Mss: R(24v), Tˣ(25v), W(53) (SnE)

Readings: [1] gangs: so Tˣ, W, gagns R    [3] fríðrar: fríðar R, friðar Tˣ, W    [5] þás (‘þa er’): þá W;    ‑kveitir: so W, ‘‑kvetir’ R, ‘‑kneutir’ Tˣ    [6] ‑mildr: ‘[…]lldr’ Tˣ    [8] ‑grímnis: grísnis Tˣ, W

Editions: Skj: Eilífr Goðrúnarson, 2. Þórsdrápa 4: AI, 149, BI, 140, Skald I, 77, NN §§446, 2902E; SnE 1848-87, I, 292-3, III, 27-8, SnE 1931, 108, SnE 1998, I, 26.

Context: See Context to st. 1.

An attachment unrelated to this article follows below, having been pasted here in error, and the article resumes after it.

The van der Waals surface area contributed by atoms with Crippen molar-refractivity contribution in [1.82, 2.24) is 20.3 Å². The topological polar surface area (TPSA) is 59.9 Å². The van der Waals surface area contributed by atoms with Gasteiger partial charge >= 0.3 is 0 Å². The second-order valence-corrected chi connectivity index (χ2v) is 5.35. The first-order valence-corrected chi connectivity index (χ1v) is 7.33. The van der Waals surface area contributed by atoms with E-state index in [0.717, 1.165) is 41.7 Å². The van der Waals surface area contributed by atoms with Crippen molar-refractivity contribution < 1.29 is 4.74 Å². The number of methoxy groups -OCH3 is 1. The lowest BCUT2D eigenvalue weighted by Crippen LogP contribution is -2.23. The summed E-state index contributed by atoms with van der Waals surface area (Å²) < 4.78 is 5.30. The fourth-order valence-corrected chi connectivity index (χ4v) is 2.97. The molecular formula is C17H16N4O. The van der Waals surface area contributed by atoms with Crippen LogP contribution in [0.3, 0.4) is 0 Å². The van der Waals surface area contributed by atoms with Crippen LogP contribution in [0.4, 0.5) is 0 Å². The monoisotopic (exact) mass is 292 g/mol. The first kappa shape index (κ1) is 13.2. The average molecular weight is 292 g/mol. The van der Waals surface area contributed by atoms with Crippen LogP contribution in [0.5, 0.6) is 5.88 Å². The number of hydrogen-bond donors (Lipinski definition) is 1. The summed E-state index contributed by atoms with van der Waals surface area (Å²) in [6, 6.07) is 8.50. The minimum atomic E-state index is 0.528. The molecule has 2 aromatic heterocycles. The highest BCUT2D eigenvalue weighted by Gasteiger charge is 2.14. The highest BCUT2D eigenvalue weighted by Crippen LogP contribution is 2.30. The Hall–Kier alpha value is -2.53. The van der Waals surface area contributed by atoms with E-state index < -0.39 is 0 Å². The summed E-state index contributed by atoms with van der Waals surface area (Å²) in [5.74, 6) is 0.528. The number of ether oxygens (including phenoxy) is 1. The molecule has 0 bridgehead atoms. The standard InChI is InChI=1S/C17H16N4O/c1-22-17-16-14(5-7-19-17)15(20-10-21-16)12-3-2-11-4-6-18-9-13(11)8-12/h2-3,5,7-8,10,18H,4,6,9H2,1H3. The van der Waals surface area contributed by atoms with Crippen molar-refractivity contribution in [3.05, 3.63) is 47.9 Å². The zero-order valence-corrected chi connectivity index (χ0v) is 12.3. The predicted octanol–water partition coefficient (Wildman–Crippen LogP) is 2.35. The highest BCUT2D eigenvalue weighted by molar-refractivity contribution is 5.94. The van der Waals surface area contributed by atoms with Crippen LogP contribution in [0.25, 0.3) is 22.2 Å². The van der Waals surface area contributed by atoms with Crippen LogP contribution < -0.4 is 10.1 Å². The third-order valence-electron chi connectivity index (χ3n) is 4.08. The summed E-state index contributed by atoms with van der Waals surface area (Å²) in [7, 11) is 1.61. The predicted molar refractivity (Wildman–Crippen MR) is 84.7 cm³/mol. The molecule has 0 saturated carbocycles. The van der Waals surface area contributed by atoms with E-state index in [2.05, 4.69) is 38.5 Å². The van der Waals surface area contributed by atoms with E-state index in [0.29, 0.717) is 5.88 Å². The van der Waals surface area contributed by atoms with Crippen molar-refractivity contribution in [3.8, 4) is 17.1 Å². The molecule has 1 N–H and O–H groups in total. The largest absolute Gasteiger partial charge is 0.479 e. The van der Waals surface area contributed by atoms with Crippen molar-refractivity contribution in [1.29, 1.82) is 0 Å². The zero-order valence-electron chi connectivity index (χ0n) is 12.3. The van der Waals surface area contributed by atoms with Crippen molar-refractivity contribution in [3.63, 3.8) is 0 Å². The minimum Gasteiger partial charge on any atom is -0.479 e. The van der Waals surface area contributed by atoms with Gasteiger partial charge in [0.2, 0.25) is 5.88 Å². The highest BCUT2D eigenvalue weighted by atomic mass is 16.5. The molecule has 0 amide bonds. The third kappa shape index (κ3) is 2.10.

Notes: [1] vanir gangs ‘the ones accustomed to walking’: Þórr is a god who is frequently represented as walking, in particular when he is on his way through the land of the giants. In Hym 7, as well as in the myth of his journey to Útgarðaloki (Gylf, SnE 2005, 37), he leaves his goats behind and travels on foot to the giant’s home. A similar interpretation was considered by Kock (NN §§446, 2902E) and Reichardt (1948, 344, 346), who assume a cpd gangsvanir, which they translate as ‘accustomed to walking’, which could be a variant of gangtamr ‘ready to walk’ (describing horses in the Poetic Edda in Ghv 2/11 and Hamð 3/7). However, as Kiil (1956, 104) points out, there is no cpd with a gen. first element preceding ‑vanr that means ‘accustomed to’ anything. On that account this edn treats gangs vanir as two separate words. Furthermore, the words are written as distinct from one another in mss and W. Here, gangr is translated as ‘walking’, whereas Kiil (1956, 104-5) assumed that it had the otherwise unattested meaning ‘way, trail’. Earlier unconvincing interpretations are Sveinbjörn Egilsson’s (1851, 7), who uses the variant ‑gagns from R and combines it with gunn- to form the cpd gunngagn ‘battle-victory’ with an awkward tmesis, and Finnur Jónsson’s interpretation (Finnur Jónsson 1900b, 379; Skj B), who takes gangs as a giant’s name and combines it with dreyra ‘blood’ (l. 4) to form a kenning for ‘river’; ‑vanir is then combined with gunn- (l. 2) in the cpd gunnvanir ‘battle-accustomed’, which results in a tripartite l. 1. — [2-3] gunnvargs fríðrar himintǫrgu ‘of the battle-wolf of the splendid sky-shield [SUN > = Fenrir]’: Despite repeated efforts to interpret this syntagm as a giant-kenning (Finnur Jónsson 1900b, 379-80; Skj B; NN §446; Reichardt 1948, 345), there is no reason why giants should be enemies of the sun. The wolf Fenrir, on the other hand, is unambiguously said to destroy the sun in Vafþr 46/6 and 47/2 (cf. also Vsp 40 and SnE 2005, 14, where two wolves, called Skǫll and Hati, are said to pursue the sun). — [2] gunnvargs ‘of the battle-wolf’: This is not a kenning but a cpd in which the first element, gunn- ‘battle’, serves to foreground vargr ‘wolf’ as a hostile creature (NN §446; Reichardt 1948, 345; Kiil 1956, 105). Previous eds either separate gunn- from ‑vargr and connect it with a different word (Sveinbjörn Egilsson 1851, 7; Finnur Jónsson 1900b, 379; Skj B; both assuming tmesis), or they interpret gunnvargr as a sword-kenning (Guðmundur Finnbogason 1924, 175) based on a flawed comparison with the sword-kenning hjalm-Fenrir ‘helmet-Fenrir <wolf>’ (ÞBrún Lv 3/3V (Heið 8)). The latter kenning is formed according to the pattern ‘destructive creature of sth.’, however, and although vargr ‘wolf’ is used as a base-word in sword-kennings, it occurs only when ben- or und- ‘wound’ is the determinant. — [2-3] fríðrar himintǫrgu ‘of the splendid sky-shield [SUN]’: This is a sun-kenning (Meissner 103-4) and not, as Kiil (1956, 105) believes, a reference to the mythical shield Svǫl (or Svalin) that protects the earth from the sun’s burning rays (Grí 38). Fríðr ‘splendid’ is appropriate as an adj. characterising the sun, making this emendation (already in Finnur Jónsson 1900b, 379-80; Skj B) more likely than Kock’s (NN §446) and Reichardt’s (1948, 346) emendation fríðra gen. pl., which could only qualify fljóða gen. pl. ‘of women’ (l. 3). — [2-3] vers gunnvargs fríðrar himintǫrgu ‘to the sea of the battle-wolf of the splendid sky-shield [SUN > = Fenrir > MOUNTAINS]’: This kenning is based on an uncommon kenning pattern for ‘mountains, wilderness’, namely, ‘sea of the wolf’. This referent is confirmed by a kenning in the next stanza, ver gaupu ‘sea of the lynx [MOUNTAINS]’ (st. 6/4). Such kennings follow a pattern according to which ‘abode of a mountain animal’ refers to ‘mountains’. The base-word ver ‘sea’ can be explained by the occasional Austausch zwischen ganzen Vorstellungsgebieten ‘switching between complete conceptual domains’ (Meissner 33). Here, ‘land’ is replaced by ‘sea’ and vice versa; cf. þang hlíðar ‘sea-weed of the hill-slope’ for ‘forest’ (Þjóð Yt 17/11I) and vǫrr rádýris ‘wake of the roe-deer’ for ‘land’ (Sigv Frag 2/4). Davidson (1983, 580) has the same kenning, but interprets it as ‘river’, ‘the fishing-place of the brilliant heaven-targe’s (i.e. sun’s) war-wolf (i.e. giant)’. The base-word vers is in the gen., indicating direction (with gingu ‘went’; see NS §141 and Note to st. 2/8 above). — [3, 4] dreyra frumseyris fljóða ‘the blood of the foremost harasser of women [GIANT > RIVER]’: This kenning draws on the creation myth, told in Gylf (SnE 2005, 11), which describes how the gods created the world from the lifeless body of the primordial giant Ymir, whose blood became the rivers and the sea (cf. Vafþr 21/6). Any number of water-kennings refer to this myth (Meissner 99-100). Most eds emend frumseyris m. gen. sg., against all mss, to nom. frumseyrir, to create a subject for the verb kom ‘he came’ (cf. Finnur Jónsson 1900b, 380; Skj B; NN §446; Reichardt 1948, 344). This edn avoids emendation, assuming instead that the sentence has a suppressed subject (pron.). It becomes clear in the second helmingr, where Þórr is the subject, that he is the implied subject of this clause as well. Therefore kom is a sg. verb, which is surely an abrupt change from the pl. verb gingu ‘they went’. This can be explained as a switching of perspective from Þórr and Þjálfi walking through the wilderness to Þórr who wants a contest with a giantess. The giant-kenning is based on the idea that giants harm women, e.g. by abducting them or by forcing the gods to hand over goddesses (see Schulz 2004, 177-9); cf. the giant-kennings ulfr snótar ‘wolf of the woman’ in Þjóð Haustl 2/2 and þjófr Þrúðar ‘thief of Þrúðr’, for Hrungnir, in Bragi Rdr 1/3, 4 (see Note there); the threat to Gerðr in Skí 30-5 that she would be forced to live among giants and trolls; cf. also l. 3 of the Norwegian Rune poem (Anon RunVI). Kiil (1956, 106, followed by Davidson 1983, 581-2) also retains the gen. frumseyris, but he interprets the cpd as a n. noun, frumseyri, based on modern Icelandic and Norwegian lexical material (ModIcel. seyrast ‘ferment, rot’ and New Norw. søyra ‘allow to spoil’), which he takes as a reference to menstrual blood. This interpretation is doubtful, however, because ON seyra is well attested and means ‘harass, cause difficulties for sby’ (Fritzner: seyra v.). Kiil (ibid.) takes kom as an impersonal verb in the sense ‘it came’ with dreyra ‘blood’ as the dat. object. According to him, kom dreyra frumseyris fljóða means ‘(there) came the blood of the women’s (first) menstruation’. — [5, 6] bǫlkveitir Loka ‘misfortune-destroyer of Loki [= Þórr]’: This kenning refers to a group of myths in which Þórr must prevent or repair Loki’s mischief, e.g the story of the master-builder giant (Vsp 25-6; Gylf, SnE 2005, 35) and also the Geirrøðr myth told here. — [8] Sefgrímnis ‘of Sefgrímnir <giant>’: The present edn retains the reading of R and interprets it as the name of a giant. Grímnir is well attested both as a simplex and as the second element of a cpd giant-name; cf. Grímnir (Þul Jǫtna II 1/3), Aurgrímnir (Þul Jǫtna II 2/4) and Hrímgrímnir (Skí 35/1; Þul Jǫtna I 1/6 and II 1/7). Other, and more elaborate interpretations of this word (Sveinbjörn Egilsson 1851, 26; Finnur Jónsson 1900b, 381; LP: sefgrímnir; Reichardt 1948, 347) are uncertain.